Birth control might seem like a new invention, but the truth is that it has been around almost as long as sex itself! In fact, each generation has had its own interesting ways of preventing pregnancy. Before modern medicine, couples had to get creative when it came to birth control.
The earliest forms of pregnancy prevention were likely barrier methods (in which the sperm is physically prevented from entering the uterus). Our barrier methods today include such contraceptives as diaphragms and sponges, but ancient Egyptians created their own version of a barrier method with mixtures made of honey…and crocodile dung! Egyptian women also lactated as long as possible to prevent pregnancy.
Men in the Roman Empire used sheepskin “condoms” as contraception (these condoms were made from the membranes of sheep intestines), and in ancient Greece, women used to drink mixtures with herbs such as willow, myrrh, and rue to prevent pregnancy. It was also not uncommon for these early societies to practice infanticide as a way of controlling the population, and some women used herbal mixtures as a method of abortion.
Religious texts also reference methods of birth control. In the Old Testament, there is a famous reference to coitus interruptus (in which a man pulls out before ejaculation to prevent pregnancy), and the Talmud references barrier methods as a viable option in certain cases. Of course, this doesn’t mean that birth control has always been looked kindly upon by religious leaders, and indeed, the interference and influence of political and religious sects in the matter of birth control has been a common theme in its history.
Regardless of this interference, as modern medicine became more advanced, so did birth-control techniques. In 1839, Charles Goodyear discovered a process to vulcanize rubber, and this led to the creation of rubber condoms (which were more sturdy and reliable than sheepskin condoms, albeit tight and uncomfortable). This vulcanization process was also a driving force behind the creation of diaphragms, which soon became one of the most popular forms of contraception. Statistics show that in 1940 one-third of married women relied on diaphragms for pregnancy prevention.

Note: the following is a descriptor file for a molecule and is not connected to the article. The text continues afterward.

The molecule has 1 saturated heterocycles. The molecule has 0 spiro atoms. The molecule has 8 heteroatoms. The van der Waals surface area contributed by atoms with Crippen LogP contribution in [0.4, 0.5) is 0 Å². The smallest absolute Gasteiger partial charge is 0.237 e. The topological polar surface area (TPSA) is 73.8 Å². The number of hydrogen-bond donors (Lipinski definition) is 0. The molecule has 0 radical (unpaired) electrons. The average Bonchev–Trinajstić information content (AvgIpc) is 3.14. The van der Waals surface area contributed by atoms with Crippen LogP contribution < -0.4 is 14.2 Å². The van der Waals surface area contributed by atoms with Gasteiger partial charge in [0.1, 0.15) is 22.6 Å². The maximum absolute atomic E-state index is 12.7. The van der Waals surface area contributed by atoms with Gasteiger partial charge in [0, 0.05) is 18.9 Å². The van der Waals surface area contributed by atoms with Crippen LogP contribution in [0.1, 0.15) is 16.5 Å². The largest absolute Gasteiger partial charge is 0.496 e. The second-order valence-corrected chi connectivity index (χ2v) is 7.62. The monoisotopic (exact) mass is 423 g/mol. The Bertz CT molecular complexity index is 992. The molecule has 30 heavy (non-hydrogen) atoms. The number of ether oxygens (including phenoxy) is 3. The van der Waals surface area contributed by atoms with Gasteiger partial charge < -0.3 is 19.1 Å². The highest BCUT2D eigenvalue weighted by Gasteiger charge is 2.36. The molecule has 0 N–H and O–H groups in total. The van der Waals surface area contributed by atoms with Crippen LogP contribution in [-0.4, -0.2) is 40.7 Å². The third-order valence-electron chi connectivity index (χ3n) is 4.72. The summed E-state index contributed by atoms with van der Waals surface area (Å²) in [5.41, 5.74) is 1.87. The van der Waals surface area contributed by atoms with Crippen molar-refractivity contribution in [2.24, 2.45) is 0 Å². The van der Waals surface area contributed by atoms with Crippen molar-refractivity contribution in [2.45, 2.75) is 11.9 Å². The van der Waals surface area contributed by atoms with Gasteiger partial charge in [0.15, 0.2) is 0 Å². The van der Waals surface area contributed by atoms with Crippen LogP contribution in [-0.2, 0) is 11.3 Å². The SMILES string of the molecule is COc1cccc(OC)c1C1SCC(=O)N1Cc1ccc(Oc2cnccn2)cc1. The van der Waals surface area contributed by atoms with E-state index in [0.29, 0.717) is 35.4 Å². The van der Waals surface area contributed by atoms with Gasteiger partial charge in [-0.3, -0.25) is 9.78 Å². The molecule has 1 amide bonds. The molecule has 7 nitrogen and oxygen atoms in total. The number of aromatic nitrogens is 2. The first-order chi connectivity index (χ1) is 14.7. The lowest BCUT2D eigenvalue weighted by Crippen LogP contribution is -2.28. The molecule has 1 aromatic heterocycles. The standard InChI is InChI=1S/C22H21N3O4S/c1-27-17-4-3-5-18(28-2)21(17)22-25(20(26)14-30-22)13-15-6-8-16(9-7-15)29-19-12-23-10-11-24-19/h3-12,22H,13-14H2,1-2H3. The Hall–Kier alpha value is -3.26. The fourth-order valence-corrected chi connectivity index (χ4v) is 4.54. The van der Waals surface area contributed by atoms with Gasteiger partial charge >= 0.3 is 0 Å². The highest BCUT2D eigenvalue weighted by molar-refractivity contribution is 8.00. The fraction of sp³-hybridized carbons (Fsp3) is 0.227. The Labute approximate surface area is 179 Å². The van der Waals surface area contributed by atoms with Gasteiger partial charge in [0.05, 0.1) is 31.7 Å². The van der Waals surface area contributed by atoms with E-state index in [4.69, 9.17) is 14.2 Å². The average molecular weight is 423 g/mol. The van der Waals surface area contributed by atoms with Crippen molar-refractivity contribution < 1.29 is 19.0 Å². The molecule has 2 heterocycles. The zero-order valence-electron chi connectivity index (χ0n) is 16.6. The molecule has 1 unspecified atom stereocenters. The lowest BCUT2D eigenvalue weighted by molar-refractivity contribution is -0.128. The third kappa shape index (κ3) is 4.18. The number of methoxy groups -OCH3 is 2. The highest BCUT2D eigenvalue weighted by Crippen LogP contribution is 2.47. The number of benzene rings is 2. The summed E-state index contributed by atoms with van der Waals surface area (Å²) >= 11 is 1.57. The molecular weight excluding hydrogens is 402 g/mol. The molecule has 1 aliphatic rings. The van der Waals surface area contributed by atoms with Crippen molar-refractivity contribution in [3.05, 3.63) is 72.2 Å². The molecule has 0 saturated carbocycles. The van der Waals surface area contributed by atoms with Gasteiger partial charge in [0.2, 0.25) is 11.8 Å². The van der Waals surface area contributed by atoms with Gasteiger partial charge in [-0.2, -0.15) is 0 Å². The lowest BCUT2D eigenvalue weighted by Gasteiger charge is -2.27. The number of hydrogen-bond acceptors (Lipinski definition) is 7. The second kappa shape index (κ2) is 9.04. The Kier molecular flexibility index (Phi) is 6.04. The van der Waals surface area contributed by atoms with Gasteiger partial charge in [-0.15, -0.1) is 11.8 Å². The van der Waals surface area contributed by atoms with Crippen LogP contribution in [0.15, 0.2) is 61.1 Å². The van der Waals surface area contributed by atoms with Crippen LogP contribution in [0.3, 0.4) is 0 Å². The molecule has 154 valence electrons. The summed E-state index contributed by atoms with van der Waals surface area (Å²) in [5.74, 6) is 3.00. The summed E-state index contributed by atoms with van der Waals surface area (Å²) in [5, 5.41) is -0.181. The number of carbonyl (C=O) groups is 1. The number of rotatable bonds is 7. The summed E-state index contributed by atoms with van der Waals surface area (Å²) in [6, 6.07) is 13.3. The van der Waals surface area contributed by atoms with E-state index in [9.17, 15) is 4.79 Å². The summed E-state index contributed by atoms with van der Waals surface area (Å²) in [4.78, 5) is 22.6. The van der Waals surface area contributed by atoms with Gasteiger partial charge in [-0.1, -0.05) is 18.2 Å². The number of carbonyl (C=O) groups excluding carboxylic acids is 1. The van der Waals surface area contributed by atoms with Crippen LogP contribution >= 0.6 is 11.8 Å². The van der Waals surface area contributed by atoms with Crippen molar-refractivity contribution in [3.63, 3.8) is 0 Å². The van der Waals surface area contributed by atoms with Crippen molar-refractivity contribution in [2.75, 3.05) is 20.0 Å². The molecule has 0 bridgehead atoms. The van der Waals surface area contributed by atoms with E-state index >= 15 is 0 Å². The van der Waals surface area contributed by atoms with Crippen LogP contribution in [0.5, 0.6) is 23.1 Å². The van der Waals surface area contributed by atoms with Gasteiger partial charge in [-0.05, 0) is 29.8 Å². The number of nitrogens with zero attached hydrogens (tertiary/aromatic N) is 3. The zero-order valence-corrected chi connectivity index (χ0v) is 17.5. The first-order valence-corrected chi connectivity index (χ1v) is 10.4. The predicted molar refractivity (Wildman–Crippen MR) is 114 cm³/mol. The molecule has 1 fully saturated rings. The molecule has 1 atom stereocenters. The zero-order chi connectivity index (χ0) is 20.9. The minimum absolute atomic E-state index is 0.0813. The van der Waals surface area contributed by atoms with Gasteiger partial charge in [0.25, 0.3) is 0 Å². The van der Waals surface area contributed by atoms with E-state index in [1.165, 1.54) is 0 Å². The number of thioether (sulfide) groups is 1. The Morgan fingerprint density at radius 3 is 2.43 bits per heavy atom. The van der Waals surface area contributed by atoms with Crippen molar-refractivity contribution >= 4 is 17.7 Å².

However, despite these strides (and society’s desire for safe, comfortable contraception), many people attempted to prevent birth-control methods from becoming available to the general public. Contraception (and education regarding contraception) was considered immoral, and such materials were eventually made illegal in the Comstock Act in 1873. Criminalization of contraception prevented many women from having safe, legal access to it and even prevented the manufacture of the pill for many years.
In 1934, Gregory Pincus, a biologist and researcher, first began attempting the creation of the pill after experimenting with in-vitro fertilization with rabbits. After experiencing success, Pincus met with a pharmaceutical company to discuss manufacturing the pill; however, he was turned away because such contraception was considered immoral. In fact, the pill wouldn’t be made legal until 1960, decades after its initial creation.
It was only through the efforts of dedicated, brave individuals such as Margaret Sanger that contraception was finally legalized and made available to all who desired it. Sanger was a nurse and perhaps one of the most famous birth-control activists of all time, and she also founded the American Birth Control League, which in 1942 became part of the Planned Parenthood Federation of America.
As a nurse, Sanger saw firsthand how devastating multiple unwanted pregnancies could be in a woman’s life, both from a financial perspective and from a health perspective. Few women had the tools or education to prevent unwanted pregnancy, since the Comstock Act prevented even married women from learning how to utilize contraception accurately. Sanger became a voice for these women, writing articles and speaking out across the country (and the world) on the subject. She even assisted Pincus in his attempts to create the pill, offering insight and support as he traveled through this uncharted territory.
Passionate, intelligent women such as Sanger were the driving force behind the many contraceptive methods we have on the market today, and their commitment to empower and educate us have allowed us to embrace a healthy, happy sexuality. Thankfully, there are now many safe and legal contraceptive options available to women and men, and education on such techniques is plentiful as well. It was a hard-won fight, but it was certainly worth it!
Find our more information on Planned Parenthood and birth-control services at their website.
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